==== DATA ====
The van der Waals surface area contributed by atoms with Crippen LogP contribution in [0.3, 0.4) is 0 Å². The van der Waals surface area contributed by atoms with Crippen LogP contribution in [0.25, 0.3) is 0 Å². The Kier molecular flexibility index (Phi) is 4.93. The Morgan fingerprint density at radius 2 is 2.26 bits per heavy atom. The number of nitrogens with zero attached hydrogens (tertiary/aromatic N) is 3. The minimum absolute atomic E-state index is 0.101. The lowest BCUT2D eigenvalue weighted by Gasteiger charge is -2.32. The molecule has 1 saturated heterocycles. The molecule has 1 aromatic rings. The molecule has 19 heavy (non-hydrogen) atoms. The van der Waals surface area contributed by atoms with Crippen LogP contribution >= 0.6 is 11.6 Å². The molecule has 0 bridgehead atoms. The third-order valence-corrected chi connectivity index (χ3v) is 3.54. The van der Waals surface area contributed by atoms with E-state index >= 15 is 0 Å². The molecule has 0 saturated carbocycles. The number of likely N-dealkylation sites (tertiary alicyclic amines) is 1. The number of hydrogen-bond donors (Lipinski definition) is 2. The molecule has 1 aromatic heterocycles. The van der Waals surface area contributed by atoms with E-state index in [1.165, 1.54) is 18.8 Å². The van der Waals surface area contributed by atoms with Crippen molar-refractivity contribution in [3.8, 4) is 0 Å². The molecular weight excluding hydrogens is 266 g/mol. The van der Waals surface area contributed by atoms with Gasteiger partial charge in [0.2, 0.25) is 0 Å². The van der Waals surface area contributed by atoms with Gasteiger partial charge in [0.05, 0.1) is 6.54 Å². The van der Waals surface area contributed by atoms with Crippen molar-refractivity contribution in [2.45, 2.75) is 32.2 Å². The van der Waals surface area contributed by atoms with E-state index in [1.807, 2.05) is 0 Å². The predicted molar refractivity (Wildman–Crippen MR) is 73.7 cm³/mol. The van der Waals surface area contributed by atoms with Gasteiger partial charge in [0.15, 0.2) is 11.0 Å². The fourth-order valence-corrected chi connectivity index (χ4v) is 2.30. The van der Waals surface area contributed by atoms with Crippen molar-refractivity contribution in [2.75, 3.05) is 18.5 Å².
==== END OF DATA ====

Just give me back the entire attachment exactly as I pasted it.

The van der Waals surface area contributed by atoms with Crippen LogP contribution in [0.3, 0.4) is 0 Å². The van der Waals surface area contributed by atoms with Crippen LogP contribution in [0.25, 0.3) is 0 Å². The Kier molecular flexibility index (Phi) is 4.93. The Morgan fingerprint density at radius 2 is 2.26 bits per heavy atom. The number of nitrogens with zero attached hydrogens (tertiary/aromatic N) is 3. The minimum absolute atomic E-state index is 0.101. The lowest BCUT2D eigenvalue weighted by Gasteiger charge is -2.32. The molecule has 1 saturated heterocycles. The molecule has 1 aromatic rings. The molecule has 19 heavy (non-hydrogen) atoms. The van der Waals surface area contributed by atoms with Crippen LogP contribution >= 0.6 is 11.6 Å². The molecule has 0 bridgehead atoms. The third-order valence-corrected chi connectivity index (χ3v) is 3.54. The van der Waals surface area contributed by atoms with E-state index >= 15 is 0 Å². The molecule has 0 saturated carbocycles. The number of likely N-dealkylation sites (tertiary alicyclic amines) is 1. The number of hydrogen-bond donors (Lipinski definition) is 2. The molecule has 1 aromatic heterocycles. The van der Waals surface area contributed by atoms with E-state index in [1.165, 1.54) is 18.8 Å². The van der Waals surface area contributed by atoms with Crippen molar-refractivity contribution in [3.8, 4) is 0 Å². The molecular weight excluding hydrogens is 266 g/mol. The van der Waals surface area contributed by atoms with Gasteiger partial charge in [0.2, 0.25) is 0 Å². The van der Waals surface area contributed by atoms with Gasteiger partial charge in [0.05, 0.1) is 6.54 Å². The van der Waals surface area contributed by atoms with Crippen molar-refractivity contribution in [2.45, 2.75) is 32.2 Å². The van der Waals surface area contributed by atoms with E-state index in [1.807, 2.05) is 0 Å². The predicted molar refractivity (Wildman–Crippen MR) is 73.7 cm³/mol. The van der Waals surface area contributed by atoms with Gasteiger partial charge in [0.15, 0.2) is 11.0 Å². The fourth-order valence-corrected chi connectivity index (χ4v) is 2.30. The van der Waals surface area contributed by atoms with Crippen molar-refractivity contribution in [2.75, 3.05) is 18.5 Å².